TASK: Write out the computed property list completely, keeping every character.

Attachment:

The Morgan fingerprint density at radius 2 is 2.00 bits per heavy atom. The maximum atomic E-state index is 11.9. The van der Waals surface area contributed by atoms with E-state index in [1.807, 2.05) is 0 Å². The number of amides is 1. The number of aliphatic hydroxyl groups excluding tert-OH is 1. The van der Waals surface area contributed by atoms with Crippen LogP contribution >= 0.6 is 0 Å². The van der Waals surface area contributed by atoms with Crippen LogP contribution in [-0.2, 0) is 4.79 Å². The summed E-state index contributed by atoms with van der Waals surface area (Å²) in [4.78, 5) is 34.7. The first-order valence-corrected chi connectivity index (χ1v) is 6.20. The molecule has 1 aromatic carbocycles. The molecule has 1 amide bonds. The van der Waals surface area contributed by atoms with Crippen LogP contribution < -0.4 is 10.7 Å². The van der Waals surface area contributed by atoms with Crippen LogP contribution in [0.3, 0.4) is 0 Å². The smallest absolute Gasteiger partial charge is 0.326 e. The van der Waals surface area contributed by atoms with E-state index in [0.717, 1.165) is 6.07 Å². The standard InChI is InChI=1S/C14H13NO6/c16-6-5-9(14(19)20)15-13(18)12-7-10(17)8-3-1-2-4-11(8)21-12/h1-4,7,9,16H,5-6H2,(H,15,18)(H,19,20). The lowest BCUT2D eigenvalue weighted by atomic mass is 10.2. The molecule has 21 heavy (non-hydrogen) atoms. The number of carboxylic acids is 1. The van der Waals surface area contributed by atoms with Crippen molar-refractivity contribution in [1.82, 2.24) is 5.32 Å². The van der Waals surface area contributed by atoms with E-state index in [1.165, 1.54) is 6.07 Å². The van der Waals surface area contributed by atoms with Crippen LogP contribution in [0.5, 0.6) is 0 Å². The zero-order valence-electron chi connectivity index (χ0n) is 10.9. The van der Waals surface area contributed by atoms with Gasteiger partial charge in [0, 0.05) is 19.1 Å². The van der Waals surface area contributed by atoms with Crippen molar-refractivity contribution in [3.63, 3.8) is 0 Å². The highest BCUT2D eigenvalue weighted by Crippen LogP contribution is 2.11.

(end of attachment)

The Morgan fingerprint density at radius 2 is 2.00 bits per heavy atom. The maximum atomic E-state index is 11.9. The van der Waals surface area contributed by atoms with E-state index in [1.807, 2.05) is 0 Å². The number of amides is 1. The number of aliphatic hydroxyl groups excluding tert-OH is 1. The van der Waals surface area contributed by atoms with Crippen LogP contribution >= 0.6 is 0 Å². The van der Waals surface area contributed by atoms with Crippen LogP contribution in [-0.2, 0) is 4.79 Å². The summed E-state index contributed by atoms with van der Waals surface area (Å²) in [4.78, 5) is 34.7. The first-order valence-corrected chi connectivity index (χ1v) is 6.20. The molecule has 1 aromatic carbocycles. The molecule has 1 amide bonds. The van der Waals surface area contributed by atoms with Crippen LogP contribution < -0.4 is 10.7 Å². The van der Waals surface area contributed by atoms with Crippen LogP contribution in [0.3, 0.4) is 0 Å². The smallest absolute Gasteiger partial charge is 0.326 e. The van der Waals surface area contributed by atoms with E-state index in [0.717, 1.165) is 6.07 Å². The standard InChI is InChI=1S/C14H13NO6/c16-6-5-9(14(19)20)15-13(18)12-7-10(17)8-3-1-2-4-11(8)21-12/h1-4,7,9,16H,5-6H2,(H,15,18)(H,19,20). The lowest BCUT2D eigenvalue weighted by atomic mass is 10.2. The molecule has 21 heavy (non-hydrogen) atoms. The number of carboxylic acids is 1. The van der Waals surface area contributed by atoms with Crippen molar-refractivity contribution in [1.82, 2.24) is 5.32 Å². The van der Waals surface area contributed by atoms with E-state index in [1.165, 1.54) is 6.07 Å². The van der Waals surface area contributed by atoms with Crippen LogP contribution in [0.5, 0.6) is 0 Å². The zero-order valence-electron chi connectivity index (χ0n) is 10.9. The van der Waals surface area contributed by atoms with Gasteiger partial charge in [0, 0.05) is 19.1 Å². The van der Waals surface area contributed by atoms with Crippen molar-refractivity contribution in [3.63, 3.8) is 0 Å². The highest BCUT2D eigenvalue weighted by Crippen LogP contribution is 2.11.